SXSW 2014: Adventures of a Wristbandit
The life of a "wristbandit" (or "wristbandito," as Jette calls them) can be a lonely one. While your friends are getting into the coveted ACC film panels, staggering around 6th Street wandering into parties and snagging good seats at the Paramount Theatre, you're left to wonder if the theater capacity will cut off right before you after you waited for 90 minutes in line in the freezing cold rain.
Okay, so... Maybe that only happened one time. But my first year as a SXSW wristband wearer has been nothing short of exciting and filled with unexpected surprises.
After a bit of confusion in picking up my wristband Thursday, I made it over to the Topfer Theater at ZACH on Friday night for Bad Words. (Note to future self: you can't pick your wristband up until the first Friday of the festival.) I paired up with a friend of mine who was in town, not to mention a badgeholder himself. I thought for sure this would give me a leg-up on screenings, as I automatically had a seat holder on my team. You can imagine both of our disappointment then when neither one of us made it into the movie. However, it's been said that the best SXSW adventures are the unplanned ones, so we ended up at Flour and Vine next door for some late-night drinks and catching up. Not a bad way to start the fest off, in my opinion.
[Editor's note: We are getting Marcie to a post-fest press screening of Bad Words so she can review it for Slackerwood when it hits Austin theaters. It's all worked out!]
Day 2 took me to the Alamo Drafthouse Village, where I knew I would have better luck at securing a theater seat. For once, I will say that the wind and rain were on my side because there weren't too many filmgoers up in that area (later on though -- not so much).
I was able to catch two incredible films: first up was a documentary on Aaron Swartz, entitled The Internet's Own Boy: The Story of Aaron Swartz. Swartz's scandal took place around the time I was graduating from college and moving to Austin so, naturally, I wasn't as informed about his story as I could have been. Filmmaker Brian Knappenberger gives his audience everything they need to know though about Aaron's story, from his childhood upbringing until his tragic death. I'm not usually one for documentaries, but this film kept me engaged with each new interview and anecdote, bringing me to tears by the end.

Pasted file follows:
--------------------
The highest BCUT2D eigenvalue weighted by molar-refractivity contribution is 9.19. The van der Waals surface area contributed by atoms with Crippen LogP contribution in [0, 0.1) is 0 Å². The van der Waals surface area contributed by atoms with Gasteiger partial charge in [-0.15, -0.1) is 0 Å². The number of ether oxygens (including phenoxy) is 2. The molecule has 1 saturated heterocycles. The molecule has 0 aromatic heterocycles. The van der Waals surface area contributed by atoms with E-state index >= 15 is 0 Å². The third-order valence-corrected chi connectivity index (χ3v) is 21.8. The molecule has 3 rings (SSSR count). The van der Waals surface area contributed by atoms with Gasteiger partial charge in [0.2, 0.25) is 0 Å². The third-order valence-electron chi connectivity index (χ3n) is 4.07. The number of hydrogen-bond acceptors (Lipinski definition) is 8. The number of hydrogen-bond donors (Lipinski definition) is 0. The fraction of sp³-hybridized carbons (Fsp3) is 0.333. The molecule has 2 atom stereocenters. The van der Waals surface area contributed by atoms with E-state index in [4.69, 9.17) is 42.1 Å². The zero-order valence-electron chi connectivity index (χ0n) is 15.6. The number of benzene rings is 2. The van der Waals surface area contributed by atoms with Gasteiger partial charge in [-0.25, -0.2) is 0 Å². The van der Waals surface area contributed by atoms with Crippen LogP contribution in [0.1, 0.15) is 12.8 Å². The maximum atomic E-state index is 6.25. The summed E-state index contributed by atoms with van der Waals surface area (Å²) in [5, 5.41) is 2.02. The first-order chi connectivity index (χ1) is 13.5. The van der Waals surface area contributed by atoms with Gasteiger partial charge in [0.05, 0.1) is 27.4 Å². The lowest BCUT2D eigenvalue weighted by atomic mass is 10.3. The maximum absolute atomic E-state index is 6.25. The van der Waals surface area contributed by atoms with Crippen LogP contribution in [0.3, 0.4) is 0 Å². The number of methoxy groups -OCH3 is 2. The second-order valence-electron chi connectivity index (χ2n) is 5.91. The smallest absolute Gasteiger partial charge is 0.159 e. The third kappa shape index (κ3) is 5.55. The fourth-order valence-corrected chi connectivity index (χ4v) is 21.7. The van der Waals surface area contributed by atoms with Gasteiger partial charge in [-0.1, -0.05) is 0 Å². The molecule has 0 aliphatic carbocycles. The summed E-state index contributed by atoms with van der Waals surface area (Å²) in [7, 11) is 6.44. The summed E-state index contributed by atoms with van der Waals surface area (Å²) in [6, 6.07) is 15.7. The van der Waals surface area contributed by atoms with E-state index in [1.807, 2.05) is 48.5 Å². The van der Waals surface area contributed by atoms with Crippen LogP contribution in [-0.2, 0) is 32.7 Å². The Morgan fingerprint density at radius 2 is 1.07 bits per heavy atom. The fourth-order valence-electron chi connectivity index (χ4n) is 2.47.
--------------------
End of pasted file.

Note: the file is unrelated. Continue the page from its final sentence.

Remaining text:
Next up was writer/director Liz Tuccillo's feature debut, Take Care. Starring Leslie Bibb, the film follows her as she arrives home from the hospital. he's been hit by a car, breaking both her right arm and left leg, and has no one to take care of her. Unsure of what to do, she calls up her ex-boyfriend (whom she took care of while he was battling colon cancer) to now care for her while she recovers.
Bibb shines in this film, playing up the quirks and uncertainty that every girl has in being around an ex-boyfriend. What was really refreshing though was Tuccillo's writing. I can't recall the last time I saw such a spot-on portrayal of a romance being rekindled in a humorous and down-to-earth way.
Day 3 brought me downtown for Austin Film Festival's Hair of the Dog Brunch. Now in its fifth year, this is always one of my favorite parties to attend because I can count on seeing some familiar faces. Among them was Slackerwood's own Debbie Cerda (we complimented each other on our lovely matching Slackerwood necklaces), as well as local talent like Stephen Belyeu, Ashland Viscosi, Alvaro Rodriguez and many others. This party always gets me so excited for AFF, even if it's still 7 months away!
Having fully charged batteries, I made my way to the Paramount to catch David Gordon Green's latest film, Joe. I knew this wasn't one to miss because although Green can certainly make a great comedy (Pineapple Express, Eastbound and Down), he really shines with his "slice of life" films, as I call them. Joe (Nicolas Cage) is an ex-con who just wants to live a simple, conflict-free life. This changes when he meets Gary (Tye Sheridan), a 15-year-old boy trying to take care of his abused family and alcoholic father. Their story is a struggle of when to do the right thing, and at what cost. Cage and Sheridan shine onscreen, not to mention the entire cast themselves.
My favorite post-screening question was (to Green), "Who (in the film) were the professional actors and who had never acted before?" Green smirked and simply said, "If you can't tell, then that means I've done my job correctly."
Day 4 brought me downtown once again, but after several laps around the Convention Center and a failed attempt at finding free food, I decided to take my film watching for the night across the bridge and over to the Long Center for Michael Tully's Ping Pong Summer (Debbie's review). I'd heard it was like a time machine back to 1985, and it's true. Tully takes you on a journey back to cassette tapes, Icee's, and shorts that were just a little too short. Filmmaker Brian Poyser led the post-film Q&A where Tully talked about his personal connection to the story, shooting in Ocean City, Maryland, and the fact that Susan Sarandon is the co-owner of a ping pong club (everyone's minds were blown). It certainly ended the night on a good note.
I didn't really take any noteworthy pictures on my journey, so I'll just leave the above photo of Nicolas Cage from the Joe premiere here for you... So pensive. So elusive. So Nic Cage.
[Photo credit: Mike Saulters]